A new solar farm on Lake Wilson Road in Jonesville is planning to begin sending out power on Friday, Jan. 15, according to Tami von Isakovics, director of communications and marketing at Pine Gate Renewables.
This solar farm is one of 14 in Michigan organized by Consumers Energy, Pine Gate Renewables, and Kayne Anderson Capital Advisors.
The solar farm projects began last spring; eight of the 14 sites began sending renewable electricity to Consumers Energy customers earlier this month, according to a Jan. 8 press release from Consumers Energy.
Dave Postma, vice president of construction at Pine Gate Renewable and a native of Midland, Michigan, has overseen the project.
These solar farms will more than double the company’s solar energy capacity, adding up to 16 megawatts to the 10 megawatts of solar energy previously available to customers.
Construction of the Lake Wilson Road site, a 16-acre farm known as the Bullhead project, began on Oct. 5 of last year. The new site should produce about two megawatts annually.
Consumers Energy, a public utility that provides natural gas and electricity to more than half of Michigan’s residents across all 68 Lower Peninsula countries, has a 20-year agreement to buy energy from the projects, according to the press release.
Terry DeDoes, senior public information director at Consumers Energy, says that the transition to solar is part of the company’s clean energy plan.
“We are going to eliminate coal and achieve net-zero carbon emissions by 2040,” DeDoes said. “A big part of that renewable portfolio will be from solar. We are planning to add 6,000 megawatts of solar to our system.”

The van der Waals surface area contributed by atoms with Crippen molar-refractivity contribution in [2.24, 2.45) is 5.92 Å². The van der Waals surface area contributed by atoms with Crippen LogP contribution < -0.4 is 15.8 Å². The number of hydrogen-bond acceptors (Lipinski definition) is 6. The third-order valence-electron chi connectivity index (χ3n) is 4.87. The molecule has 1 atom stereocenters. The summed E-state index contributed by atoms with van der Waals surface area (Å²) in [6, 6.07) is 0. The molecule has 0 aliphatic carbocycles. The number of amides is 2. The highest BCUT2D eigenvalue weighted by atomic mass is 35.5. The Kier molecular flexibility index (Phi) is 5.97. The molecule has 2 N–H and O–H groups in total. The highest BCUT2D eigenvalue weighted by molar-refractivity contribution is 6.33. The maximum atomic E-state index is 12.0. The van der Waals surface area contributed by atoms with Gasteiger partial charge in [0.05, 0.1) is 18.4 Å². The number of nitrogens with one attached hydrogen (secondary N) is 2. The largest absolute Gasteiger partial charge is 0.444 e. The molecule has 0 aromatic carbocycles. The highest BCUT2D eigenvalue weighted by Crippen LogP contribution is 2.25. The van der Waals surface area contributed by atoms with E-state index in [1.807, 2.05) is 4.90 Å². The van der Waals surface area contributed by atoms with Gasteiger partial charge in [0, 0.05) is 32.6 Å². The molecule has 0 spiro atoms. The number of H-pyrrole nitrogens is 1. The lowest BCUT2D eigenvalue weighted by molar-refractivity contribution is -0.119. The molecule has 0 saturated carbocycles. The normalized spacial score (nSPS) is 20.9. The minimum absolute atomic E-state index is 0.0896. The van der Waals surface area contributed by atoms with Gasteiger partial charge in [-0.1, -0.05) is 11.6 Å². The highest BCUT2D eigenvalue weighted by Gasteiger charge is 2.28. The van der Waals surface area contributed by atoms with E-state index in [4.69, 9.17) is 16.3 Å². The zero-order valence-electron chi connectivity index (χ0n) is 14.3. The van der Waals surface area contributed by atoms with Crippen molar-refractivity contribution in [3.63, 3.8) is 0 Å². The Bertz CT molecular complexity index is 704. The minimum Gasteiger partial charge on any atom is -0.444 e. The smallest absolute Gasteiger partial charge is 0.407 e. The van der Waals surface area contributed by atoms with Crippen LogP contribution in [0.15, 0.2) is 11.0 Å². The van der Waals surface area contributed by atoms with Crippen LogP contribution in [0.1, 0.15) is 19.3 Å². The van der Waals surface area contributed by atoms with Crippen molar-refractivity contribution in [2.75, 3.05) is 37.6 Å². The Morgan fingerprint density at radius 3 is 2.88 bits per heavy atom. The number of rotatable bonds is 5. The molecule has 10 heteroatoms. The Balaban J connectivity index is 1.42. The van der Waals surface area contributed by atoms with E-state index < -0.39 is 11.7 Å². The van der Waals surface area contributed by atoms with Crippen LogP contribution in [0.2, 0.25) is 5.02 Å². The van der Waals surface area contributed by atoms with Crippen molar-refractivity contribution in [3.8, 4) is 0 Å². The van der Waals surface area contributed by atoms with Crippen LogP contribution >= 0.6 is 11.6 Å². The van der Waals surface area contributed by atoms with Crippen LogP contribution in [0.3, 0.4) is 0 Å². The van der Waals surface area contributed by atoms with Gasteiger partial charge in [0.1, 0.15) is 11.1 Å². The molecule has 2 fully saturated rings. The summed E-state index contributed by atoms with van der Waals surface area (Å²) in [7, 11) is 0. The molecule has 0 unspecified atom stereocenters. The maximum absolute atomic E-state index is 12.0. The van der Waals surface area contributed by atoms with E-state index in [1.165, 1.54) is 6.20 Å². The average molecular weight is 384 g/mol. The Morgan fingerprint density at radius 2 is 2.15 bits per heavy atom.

DeDoes noted that there is still work to be done to achieve this goal, including more solar farms to come.
“Currently, we source around 11% renewable energy,” DeDoes said. “In 2030, we plan to be at 42%, which gives you an idea of how we are ratcheting up the number of renewables that make up the electricity that we are providing our customers.”
The decreased cost of solar energy and the shorter development period has also made solar the most attractive choice for renewable energy in Michigan, DeDoes said.
According to Tami von Isakovics, director of communications and marketing at Pine Gate Renewables, energy prices should not increase with the new energy source.
“The price of electricity should be about the same price or less,” von Isakovics said. “The community can feel good about clean energy.”
Pine Gate Renewables’ presence in the community will also see an increased tax base, and the local community will receive tax benefits from the solar power, DeDoes said.
Finally, von Isakovics said the project has employed local workers.
“We employed 240 local workers for the initial 8 projects,” von Isakovics said. “We always hire locally.”
Pine Gate Renewables is a solar farm developer based in Asheville, North Carolina, with solar farms across the country, from Oregon to South Carolina, according to its website. The company currently operates solar projects in five states, according to Hillsdale Daily News.
Pine Gate “originates, develops, finances, and operates” solar farms, generating power for local communities, according to its website. They strategically position farms close to existing utility, also considering their surroundings to ensure minimal environmental impact.
“We are protecting the planet here in Michigan,” DeDoes said. “The people are benefiting, and it’s a way to help support prosperity with the local jobs and the construction of the site.”